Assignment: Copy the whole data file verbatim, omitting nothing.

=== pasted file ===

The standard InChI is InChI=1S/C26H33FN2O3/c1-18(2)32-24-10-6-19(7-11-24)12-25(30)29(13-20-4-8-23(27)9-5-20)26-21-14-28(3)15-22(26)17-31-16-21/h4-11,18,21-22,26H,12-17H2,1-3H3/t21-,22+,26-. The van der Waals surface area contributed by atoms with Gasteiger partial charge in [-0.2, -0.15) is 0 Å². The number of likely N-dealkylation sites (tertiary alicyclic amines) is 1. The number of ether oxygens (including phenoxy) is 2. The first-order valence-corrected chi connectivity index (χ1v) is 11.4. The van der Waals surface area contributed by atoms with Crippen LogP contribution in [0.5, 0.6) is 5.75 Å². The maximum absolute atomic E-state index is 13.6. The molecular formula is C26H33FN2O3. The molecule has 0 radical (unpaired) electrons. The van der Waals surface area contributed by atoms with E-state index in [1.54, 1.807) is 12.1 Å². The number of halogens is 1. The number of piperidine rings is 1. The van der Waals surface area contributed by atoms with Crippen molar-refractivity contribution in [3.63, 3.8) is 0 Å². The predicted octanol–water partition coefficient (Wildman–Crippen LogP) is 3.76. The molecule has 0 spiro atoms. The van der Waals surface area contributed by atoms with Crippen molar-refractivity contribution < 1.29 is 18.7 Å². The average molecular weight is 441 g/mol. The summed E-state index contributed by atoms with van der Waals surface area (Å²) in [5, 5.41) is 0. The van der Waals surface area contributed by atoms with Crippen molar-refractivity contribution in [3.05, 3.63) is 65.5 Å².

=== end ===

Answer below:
The standard InChI is InChI=1S/C26H33FN2O3/c1-18(2)32-24-10-6-19(7-11-24)12-25(30)29(13-20-4-8-23(27)9-5-20)26-21-14-28(3)15-22(26)17-31-16-21/h4-11,18,21-22,26H,12-17H2,1-3H3/t21-,22+,26-. The van der Waals surface area contributed by atoms with Gasteiger partial charge in [-0.2, -0.15) is 0 Å². The number of likely N-dealkylation sites (tertiary alicyclic amines) is 1. The number of ether oxygens (including phenoxy) is 2. The first-order valence-corrected chi connectivity index (χ1v) is 11.4. The van der Waals surface area contributed by atoms with Crippen LogP contribution in [0.5, 0.6) is 5.75 Å². The maximum absolute atomic E-state index is 13.6. The molecular formula is C26H33FN2O3. The molecule has 0 radical (unpaired) electrons. The van der Waals surface area contributed by atoms with E-state index in [1.54, 1.807) is 12.1 Å². The number of halogens is 1. The number of piperidine rings is 1. The van der Waals surface area contributed by atoms with Crippen molar-refractivity contribution in [3.63, 3.8) is 0 Å². The predicted octanol–water partition coefficient (Wildman–Crippen LogP) is 3.76. The molecule has 0 spiro atoms. The van der Waals surface area contributed by atoms with Crippen molar-refractivity contribution < 1.29 is 18.7 Å². The average molecular weight is 441 g/mol. The summed E-state index contributed by atoms with van der Waals surface area (Å²) in [5, 5.41) is 0. The van der Waals surface area contributed by atoms with Crippen molar-refractivity contribution in [3.05, 3.63) is 65.5 Å².